Polka-dotted 1.5-inch bullet-shaped beetles and parks officials are going head-to-head in a battle for the city's trees. Two Central Park trees found infested with the Asian longhorned beetle were chopped down on Wednesday and were to be burned in a bid to destroy the eggs buried in the wood, parks department spokeswoman Dana Rubinstein said.
NEW YORK Polka-dotted 1.5-inch bullet-shaped beetles and parks officials are going head-to-head in a battle for the city's trees. Two Central Park trees found infested with the Asian longhorned beetle were chopped down on Wednesday and were to be burned in a bid to destroy the eggs buried in the wood, parks department spokeswoman Dana Rubinstein said.
The infected American elms were found within blocks of each other along Fifth Avenue on the perimeter of Central Park. They were discovered by U.S. Department of Agriculture officials who have searched for the bugs in 1,315 park trees since mid-March, the parks department said in a statement.
"The Asian longhorned beetle poses a potentially devastating threat to our urban canopy," Department of Parks and Recreation Commissioner Adrian Benepe said in the statement.
The shiny black beetle with white spots is not harmful to humans or animals but has caused thousands of trees in New York to be cut down since it appeared in Brooklyn in 1996. It threatens approximately 50 percent of all New York City trees, including maples, elms, birches, and sycamores, according to national forest service estimates, Rubinstein said.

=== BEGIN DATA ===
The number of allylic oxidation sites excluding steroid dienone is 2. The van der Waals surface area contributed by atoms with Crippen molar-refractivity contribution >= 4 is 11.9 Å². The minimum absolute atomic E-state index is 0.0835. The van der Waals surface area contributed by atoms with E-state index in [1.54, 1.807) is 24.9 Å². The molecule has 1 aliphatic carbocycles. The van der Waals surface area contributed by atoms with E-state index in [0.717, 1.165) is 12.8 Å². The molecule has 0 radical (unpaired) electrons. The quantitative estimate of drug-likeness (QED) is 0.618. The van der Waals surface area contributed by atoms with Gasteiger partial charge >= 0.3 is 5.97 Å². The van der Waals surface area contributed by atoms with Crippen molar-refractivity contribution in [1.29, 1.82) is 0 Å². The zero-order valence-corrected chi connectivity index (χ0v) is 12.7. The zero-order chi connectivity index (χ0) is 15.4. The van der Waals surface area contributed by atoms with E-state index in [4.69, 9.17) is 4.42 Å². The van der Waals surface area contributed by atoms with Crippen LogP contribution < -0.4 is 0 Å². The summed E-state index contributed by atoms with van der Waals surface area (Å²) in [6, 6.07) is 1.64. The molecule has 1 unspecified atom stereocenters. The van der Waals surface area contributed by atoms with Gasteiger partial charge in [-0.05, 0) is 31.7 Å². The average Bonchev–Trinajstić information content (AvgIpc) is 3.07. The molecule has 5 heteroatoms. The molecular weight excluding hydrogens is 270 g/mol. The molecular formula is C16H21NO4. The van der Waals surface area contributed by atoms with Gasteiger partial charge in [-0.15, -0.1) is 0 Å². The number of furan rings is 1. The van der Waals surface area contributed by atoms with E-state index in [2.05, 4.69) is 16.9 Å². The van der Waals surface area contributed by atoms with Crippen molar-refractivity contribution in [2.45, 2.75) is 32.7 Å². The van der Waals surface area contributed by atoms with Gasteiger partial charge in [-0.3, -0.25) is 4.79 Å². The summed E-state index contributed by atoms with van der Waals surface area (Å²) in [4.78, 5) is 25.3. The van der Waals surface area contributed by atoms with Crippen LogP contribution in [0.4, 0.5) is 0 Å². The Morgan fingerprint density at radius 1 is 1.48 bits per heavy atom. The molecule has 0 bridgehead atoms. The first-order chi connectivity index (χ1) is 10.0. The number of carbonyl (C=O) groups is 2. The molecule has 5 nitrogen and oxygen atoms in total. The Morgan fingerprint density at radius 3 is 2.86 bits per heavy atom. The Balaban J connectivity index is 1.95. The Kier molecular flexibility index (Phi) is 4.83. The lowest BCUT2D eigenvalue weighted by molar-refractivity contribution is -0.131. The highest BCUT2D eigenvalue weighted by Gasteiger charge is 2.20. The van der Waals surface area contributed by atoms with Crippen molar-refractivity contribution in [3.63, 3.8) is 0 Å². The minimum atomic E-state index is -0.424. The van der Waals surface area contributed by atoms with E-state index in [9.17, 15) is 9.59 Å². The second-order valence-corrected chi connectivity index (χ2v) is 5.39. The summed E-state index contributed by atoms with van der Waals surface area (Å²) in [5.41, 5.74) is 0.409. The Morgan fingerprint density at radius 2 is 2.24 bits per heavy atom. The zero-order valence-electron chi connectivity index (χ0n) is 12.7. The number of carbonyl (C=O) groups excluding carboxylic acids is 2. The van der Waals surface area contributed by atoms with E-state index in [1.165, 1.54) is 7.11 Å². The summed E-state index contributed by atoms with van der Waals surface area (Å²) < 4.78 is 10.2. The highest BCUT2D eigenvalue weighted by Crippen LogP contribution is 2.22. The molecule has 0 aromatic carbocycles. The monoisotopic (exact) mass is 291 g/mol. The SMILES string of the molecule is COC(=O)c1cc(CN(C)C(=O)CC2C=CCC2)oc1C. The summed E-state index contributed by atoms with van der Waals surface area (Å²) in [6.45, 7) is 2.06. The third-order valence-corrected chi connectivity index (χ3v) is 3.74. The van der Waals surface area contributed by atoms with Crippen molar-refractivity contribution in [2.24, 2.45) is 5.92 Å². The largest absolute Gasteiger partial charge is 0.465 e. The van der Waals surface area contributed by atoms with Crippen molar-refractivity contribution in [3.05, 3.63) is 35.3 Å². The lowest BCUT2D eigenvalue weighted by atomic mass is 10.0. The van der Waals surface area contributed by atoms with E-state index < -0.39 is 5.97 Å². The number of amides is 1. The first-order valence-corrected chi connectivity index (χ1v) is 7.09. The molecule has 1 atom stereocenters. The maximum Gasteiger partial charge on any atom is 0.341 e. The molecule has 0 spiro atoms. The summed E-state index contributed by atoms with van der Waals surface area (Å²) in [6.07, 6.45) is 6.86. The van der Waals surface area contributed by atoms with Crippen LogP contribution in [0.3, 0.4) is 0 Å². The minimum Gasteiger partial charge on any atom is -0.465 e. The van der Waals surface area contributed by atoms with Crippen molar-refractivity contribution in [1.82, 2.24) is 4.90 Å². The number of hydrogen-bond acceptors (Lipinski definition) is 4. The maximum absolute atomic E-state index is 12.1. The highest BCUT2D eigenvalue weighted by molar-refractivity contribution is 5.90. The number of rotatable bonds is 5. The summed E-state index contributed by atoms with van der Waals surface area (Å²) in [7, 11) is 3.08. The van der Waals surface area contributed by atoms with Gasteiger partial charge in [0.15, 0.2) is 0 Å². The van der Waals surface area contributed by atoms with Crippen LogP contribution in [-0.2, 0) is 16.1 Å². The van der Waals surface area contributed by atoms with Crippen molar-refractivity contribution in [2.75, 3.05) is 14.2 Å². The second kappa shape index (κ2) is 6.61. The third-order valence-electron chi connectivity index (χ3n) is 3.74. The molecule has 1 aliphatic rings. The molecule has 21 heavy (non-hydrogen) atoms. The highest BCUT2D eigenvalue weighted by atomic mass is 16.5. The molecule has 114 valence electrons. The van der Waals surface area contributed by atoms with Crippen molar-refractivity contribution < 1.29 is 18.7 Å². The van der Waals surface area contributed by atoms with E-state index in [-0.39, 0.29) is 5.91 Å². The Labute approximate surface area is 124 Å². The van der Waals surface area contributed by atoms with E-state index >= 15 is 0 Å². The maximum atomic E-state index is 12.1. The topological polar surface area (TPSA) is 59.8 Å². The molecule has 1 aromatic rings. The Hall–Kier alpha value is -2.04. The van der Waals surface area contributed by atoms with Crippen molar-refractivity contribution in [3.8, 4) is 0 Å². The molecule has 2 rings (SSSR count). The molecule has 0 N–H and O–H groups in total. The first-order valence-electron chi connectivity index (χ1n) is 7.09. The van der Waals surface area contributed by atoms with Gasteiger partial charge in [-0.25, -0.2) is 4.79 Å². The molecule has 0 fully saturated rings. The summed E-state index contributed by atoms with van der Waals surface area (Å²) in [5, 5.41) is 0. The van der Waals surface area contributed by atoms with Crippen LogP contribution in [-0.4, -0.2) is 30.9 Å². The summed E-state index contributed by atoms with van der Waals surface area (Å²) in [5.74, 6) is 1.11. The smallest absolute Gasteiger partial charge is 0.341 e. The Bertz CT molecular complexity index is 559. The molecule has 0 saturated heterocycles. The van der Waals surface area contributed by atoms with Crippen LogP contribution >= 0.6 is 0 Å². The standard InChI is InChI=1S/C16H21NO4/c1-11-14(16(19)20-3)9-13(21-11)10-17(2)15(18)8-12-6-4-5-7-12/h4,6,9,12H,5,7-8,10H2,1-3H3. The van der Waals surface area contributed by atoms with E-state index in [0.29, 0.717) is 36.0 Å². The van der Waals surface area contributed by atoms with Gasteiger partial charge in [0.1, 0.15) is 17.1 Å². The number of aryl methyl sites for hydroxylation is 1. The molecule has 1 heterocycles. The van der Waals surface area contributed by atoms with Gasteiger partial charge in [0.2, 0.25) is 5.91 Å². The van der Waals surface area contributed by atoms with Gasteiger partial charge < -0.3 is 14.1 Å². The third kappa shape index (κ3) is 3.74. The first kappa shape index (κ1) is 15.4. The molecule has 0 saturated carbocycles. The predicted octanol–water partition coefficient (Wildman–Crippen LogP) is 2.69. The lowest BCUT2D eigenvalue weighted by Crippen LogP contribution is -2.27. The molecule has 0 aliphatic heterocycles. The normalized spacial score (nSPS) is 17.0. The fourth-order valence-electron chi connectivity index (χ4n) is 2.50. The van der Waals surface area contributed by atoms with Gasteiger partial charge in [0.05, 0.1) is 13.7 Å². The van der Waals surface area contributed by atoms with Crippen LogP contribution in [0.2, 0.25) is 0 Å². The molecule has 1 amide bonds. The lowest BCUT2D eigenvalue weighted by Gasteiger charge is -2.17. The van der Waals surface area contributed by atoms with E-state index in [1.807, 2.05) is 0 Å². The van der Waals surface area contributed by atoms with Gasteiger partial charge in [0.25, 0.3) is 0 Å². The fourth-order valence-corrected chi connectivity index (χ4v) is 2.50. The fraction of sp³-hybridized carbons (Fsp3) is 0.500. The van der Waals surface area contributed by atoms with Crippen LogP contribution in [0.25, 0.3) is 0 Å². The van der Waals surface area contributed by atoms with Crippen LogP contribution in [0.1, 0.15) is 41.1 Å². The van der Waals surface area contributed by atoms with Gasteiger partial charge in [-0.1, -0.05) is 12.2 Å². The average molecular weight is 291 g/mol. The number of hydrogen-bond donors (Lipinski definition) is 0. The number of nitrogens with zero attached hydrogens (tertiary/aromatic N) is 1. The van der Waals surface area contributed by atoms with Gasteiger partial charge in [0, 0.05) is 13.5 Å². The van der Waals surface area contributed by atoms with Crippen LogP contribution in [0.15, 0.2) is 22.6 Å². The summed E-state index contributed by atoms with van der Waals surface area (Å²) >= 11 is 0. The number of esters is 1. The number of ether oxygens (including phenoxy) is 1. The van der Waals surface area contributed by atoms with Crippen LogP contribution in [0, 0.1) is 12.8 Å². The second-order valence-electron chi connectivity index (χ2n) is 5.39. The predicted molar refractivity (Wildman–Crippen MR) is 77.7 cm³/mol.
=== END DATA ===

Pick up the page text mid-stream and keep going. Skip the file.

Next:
The beetles eat tunnels through the trees, then pregnant females lay eggs in the bark. The young beetles consume the host trees from the inside.
More than 78,000 trees in Manhattan, Brooklyn, Queens and Long Island are being preventively treated with a pesticide that poisons adult beetles before they can lay eggs, according to the March quarterly report for the beetle eradication program. The pesticide, imidacloprid, is also used in treatments against lawn grubs and pet fleas, the report said.
This year, the parks department statement said, officials have found 48 infested trees -- two in Central Park, 11 in Brooklyn, one in Queens and 34 in Massapequa. Last year, 66 infested trees were found within the city limits.
The latest discoveries bring the number of infested trees in New York state to 6,232, of which almost 4,000 have been in Brooklyn, Manhattan and Queens.
The federal government has spent about $122 million fighting the bugs' spread in New York City since 1997, Rubinstein said.
Experts believe the beetle hitchhiked to the United States on wooden packing material from China.
Source: Associated Press